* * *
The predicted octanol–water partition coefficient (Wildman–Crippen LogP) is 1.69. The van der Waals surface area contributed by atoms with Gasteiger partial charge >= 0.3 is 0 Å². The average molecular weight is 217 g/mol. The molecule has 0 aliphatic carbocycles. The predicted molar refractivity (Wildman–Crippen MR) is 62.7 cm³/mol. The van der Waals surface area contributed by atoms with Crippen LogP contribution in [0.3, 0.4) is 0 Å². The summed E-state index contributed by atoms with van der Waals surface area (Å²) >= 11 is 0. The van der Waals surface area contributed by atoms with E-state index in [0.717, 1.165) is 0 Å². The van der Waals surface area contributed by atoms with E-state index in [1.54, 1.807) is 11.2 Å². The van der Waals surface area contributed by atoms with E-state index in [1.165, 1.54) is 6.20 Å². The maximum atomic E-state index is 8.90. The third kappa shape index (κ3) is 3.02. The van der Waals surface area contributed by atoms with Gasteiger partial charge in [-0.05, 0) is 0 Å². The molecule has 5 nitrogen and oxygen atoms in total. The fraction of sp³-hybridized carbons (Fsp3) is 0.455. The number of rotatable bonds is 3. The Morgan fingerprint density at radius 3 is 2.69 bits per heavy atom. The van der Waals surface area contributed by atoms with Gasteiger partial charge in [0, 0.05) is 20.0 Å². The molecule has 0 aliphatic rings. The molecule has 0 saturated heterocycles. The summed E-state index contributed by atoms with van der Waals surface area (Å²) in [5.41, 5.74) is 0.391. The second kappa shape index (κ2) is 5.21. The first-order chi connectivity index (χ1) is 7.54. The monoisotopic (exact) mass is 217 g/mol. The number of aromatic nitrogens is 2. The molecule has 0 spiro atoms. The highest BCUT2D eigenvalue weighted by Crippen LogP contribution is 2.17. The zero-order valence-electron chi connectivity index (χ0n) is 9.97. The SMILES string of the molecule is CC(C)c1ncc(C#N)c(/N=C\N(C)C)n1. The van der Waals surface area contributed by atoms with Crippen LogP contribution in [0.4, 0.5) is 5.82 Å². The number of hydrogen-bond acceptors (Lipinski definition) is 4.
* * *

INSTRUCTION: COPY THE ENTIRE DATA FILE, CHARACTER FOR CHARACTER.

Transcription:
The predicted octanol–water partition coefficient (Wildman–Crippen LogP) is 1.69. The van der Waals surface area contributed by atoms with Gasteiger partial charge >= 0.3 is 0 Å². The average molecular weight is 217 g/mol. The molecule has 0 aliphatic carbocycles. The predicted molar refractivity (Wildman–Crippen MR) is 62.7 cm³/mol. The van der Waals surface area contributed by atoms with Crippen LogP contribution in [0.3, 0.4) is 0 Å². The summed E-state index contributed by atoms with van der Waals surface area (Å²) >= 11 is 0. The van der Waals surface area contributed by atoms with E-state index in [0.717, 1.165) is 0 Å². The van der Waals surface area contributed by atoms with E-state index in [1.54, 1.807) is 11.2 Å². The van der Waals surface area contributed by atoms with E-state index in [1.165, 1.54) is 6.20 Å². The maximum atomic E-state index is 8.90. The third kappa shape index (κ3) is 3.02. The van der Waals surface area contributed by atoms with Gasteiger partial charge in [-0.05, 0) is 0 Å². The molecule has 5 nitrogen and oxygen atoms in total. The fraction of sp³-hybridized carbons (Fsp3) is 0.455. The number of rotatable bonds is 3. The Morgan fingerprint density at radius 3 is 2.69 bits per heavy atom. The van der Waals surface area contributed by atoms with Gasteiger partial charge in [0, 0.05) is 20.0 Å². The molecule has 0 aliphatic rings. The molecule has 0 saturated heterocycles. The summed E-state index contributed by atoms with van der Waals surface area (Å²) in [5.41, 5.74) is 0.391. The second kappa shape index (κ2) is 5.21. The first-order chi connectivity index (χ1) is 7.54. The monoisotopic (exact) mass is 217 g/mol. The number of aromatic nitrogens is 2. The molecule has 0 spiro atoms. The highest BCUT2D eigenvalue weighted by Crippen LogP contribution is 2.17. The zero-order valence-electron chi connectivity index (χ0n) is 9.97. The SMILES string of the molecule is CC(C)c1ncc(C#N)c(/N=C\N(C)C)n1. The van der Waals surface area contributed by atoms with Crippen LogP contribution in [0.4, 0.5) is 5.82 Å². The number of hydrogen-bond acceptors (Lipinski definition) is 4.